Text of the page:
Thursday, April 10, 2014

Best of Hertfordshire

...so far. I've been walking 7 (more or less) consecutive days (daytrips) on the Hertfordshire Way recently, a long distance path that meanders in a kind of curvy ellipse through the county, following on from the river Lee from St. Margaret to Ware, Hertford, Wareside, Much Hadham, Bishops Stortford, Hare Street and Royston. Unlike some of the major national trails such as The Thames Path or the South Downs Way which follow clear geological features such as a river or a range of small mountains, this trail basically seems designed to connect as many lovely interesting old historical hidden away small towns, villages, hamlets, houses, moats, etc. as possible. The landscape is maybe the most scenic you can get to around London, it's mostly fairly flat and agricultural, and you have to walk around or on people's properties most of the time (even some of the forests are private), but every other mile or so you come to another gem of an old village, church, or walk next to a little stream. This all started as I was trying to explore places that are easy to get to from East London, it's only about 45 minutes on a direct regional train to Hertford from Hackney Downs, so after years of walking with the Time Out Book of Country Walks (which I'd still heartily recommend to anyone wanting to go hiking around London), I got this map covering the Lee Valley and Epping Forest which I started to use a lot. I've walked all the way along the river from the Lee Valley Country Park up to Bishops Stortford and the other way to Rye Park and St. Margaret and that's when I came across this trail and decided to follow it. I was only really familiar with St. Albans before but I think Hertfordshire, despite being a bit built up in places, has more to offer, it is a very old landscape, and some of the villages are very charming and very much hidden away. In the Rough Guide to England, which is a big book of around 400 pages, Hertfordshire doesn't feature at all, and in a similar book by Lonely Planet they only feature St. Albans and dismiss the rest as commuter belt. So here's a lot of photos from the days I've walked so far, I tried to narrow it down but instead I think I leave them relatively small....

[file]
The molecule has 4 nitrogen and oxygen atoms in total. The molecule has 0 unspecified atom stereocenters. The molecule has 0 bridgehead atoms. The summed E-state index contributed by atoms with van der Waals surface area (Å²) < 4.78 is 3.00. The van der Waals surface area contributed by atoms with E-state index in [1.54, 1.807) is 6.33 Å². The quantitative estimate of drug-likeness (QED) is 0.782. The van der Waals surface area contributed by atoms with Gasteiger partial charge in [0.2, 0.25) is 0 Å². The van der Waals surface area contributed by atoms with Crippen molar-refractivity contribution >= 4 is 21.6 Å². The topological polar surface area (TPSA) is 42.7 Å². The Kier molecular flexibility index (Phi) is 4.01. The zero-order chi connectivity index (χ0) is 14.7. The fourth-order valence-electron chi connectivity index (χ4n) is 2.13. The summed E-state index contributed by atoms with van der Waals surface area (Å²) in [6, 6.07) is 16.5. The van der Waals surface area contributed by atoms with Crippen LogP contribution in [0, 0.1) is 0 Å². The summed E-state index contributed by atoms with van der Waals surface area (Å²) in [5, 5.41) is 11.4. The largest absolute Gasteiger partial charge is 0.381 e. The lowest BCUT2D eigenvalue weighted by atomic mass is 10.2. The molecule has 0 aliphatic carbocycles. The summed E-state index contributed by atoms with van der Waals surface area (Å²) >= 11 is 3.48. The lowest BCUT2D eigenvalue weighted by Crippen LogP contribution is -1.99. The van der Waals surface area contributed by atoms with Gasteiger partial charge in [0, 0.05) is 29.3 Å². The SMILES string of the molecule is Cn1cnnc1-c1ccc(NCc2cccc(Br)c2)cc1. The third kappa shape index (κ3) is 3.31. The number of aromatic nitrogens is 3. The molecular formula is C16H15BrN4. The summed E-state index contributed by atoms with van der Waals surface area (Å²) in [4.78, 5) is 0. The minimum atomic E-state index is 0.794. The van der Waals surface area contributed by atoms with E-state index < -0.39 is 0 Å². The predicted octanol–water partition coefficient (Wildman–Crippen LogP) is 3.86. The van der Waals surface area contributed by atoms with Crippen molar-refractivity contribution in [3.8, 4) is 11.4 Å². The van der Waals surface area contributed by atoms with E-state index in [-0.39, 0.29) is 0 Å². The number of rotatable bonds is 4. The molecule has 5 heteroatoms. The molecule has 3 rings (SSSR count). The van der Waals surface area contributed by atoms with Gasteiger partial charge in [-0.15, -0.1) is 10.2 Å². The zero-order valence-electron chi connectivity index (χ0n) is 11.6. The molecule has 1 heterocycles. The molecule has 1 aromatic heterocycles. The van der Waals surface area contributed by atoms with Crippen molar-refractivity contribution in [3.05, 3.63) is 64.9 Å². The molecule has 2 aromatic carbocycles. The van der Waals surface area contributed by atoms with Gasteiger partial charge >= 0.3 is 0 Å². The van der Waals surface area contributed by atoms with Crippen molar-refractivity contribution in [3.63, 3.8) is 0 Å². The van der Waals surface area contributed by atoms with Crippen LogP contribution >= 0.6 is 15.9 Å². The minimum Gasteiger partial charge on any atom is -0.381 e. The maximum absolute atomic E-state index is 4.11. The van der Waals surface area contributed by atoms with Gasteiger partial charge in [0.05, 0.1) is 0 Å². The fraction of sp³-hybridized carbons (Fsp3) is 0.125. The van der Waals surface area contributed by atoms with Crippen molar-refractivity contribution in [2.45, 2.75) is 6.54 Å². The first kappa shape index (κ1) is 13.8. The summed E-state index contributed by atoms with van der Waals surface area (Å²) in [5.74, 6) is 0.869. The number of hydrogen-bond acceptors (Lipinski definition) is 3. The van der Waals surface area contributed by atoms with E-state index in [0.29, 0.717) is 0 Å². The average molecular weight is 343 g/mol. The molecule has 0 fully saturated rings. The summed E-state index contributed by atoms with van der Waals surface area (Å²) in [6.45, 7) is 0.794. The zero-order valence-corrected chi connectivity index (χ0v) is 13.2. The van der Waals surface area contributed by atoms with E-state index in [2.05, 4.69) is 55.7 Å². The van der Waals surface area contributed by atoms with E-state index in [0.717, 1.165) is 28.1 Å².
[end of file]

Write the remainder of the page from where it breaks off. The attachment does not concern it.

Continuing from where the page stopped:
walking into the springtime, flowers everywhere
 underneath the bridge between Ware and Hertford
 St. Leonards church, Bengeo, Hertford



 Hertford. There are many small rivers, that all flow into the Lee in or near the town
 the "Egyptian house' in Hertford


 Hertford Castle


New River head: that's where the New River starts, so I don't know is it the head or is it the other way round. Anyway....














 old parish church of Thundridge, a ruin standing alone in the countryside







 Much Hadham








 Henry Moore foundation in Perry Green, that's where he used to live and you can visit but even outside these hours you can see some of the sculptures.







 approaching Thorley church






 Bishops Stortford

 the castle, just a mound is left



 the gazebos in Ware




 Great Hormead church



 Anstey









 a second world war airfield near Anstey and Nuthampstead









 Barkway pond, this was a horse wash apparently, as the place was a busy coaching station







 Reed church

 coming down from Reed towards Royston

 Royston priory


 back in Hertford at night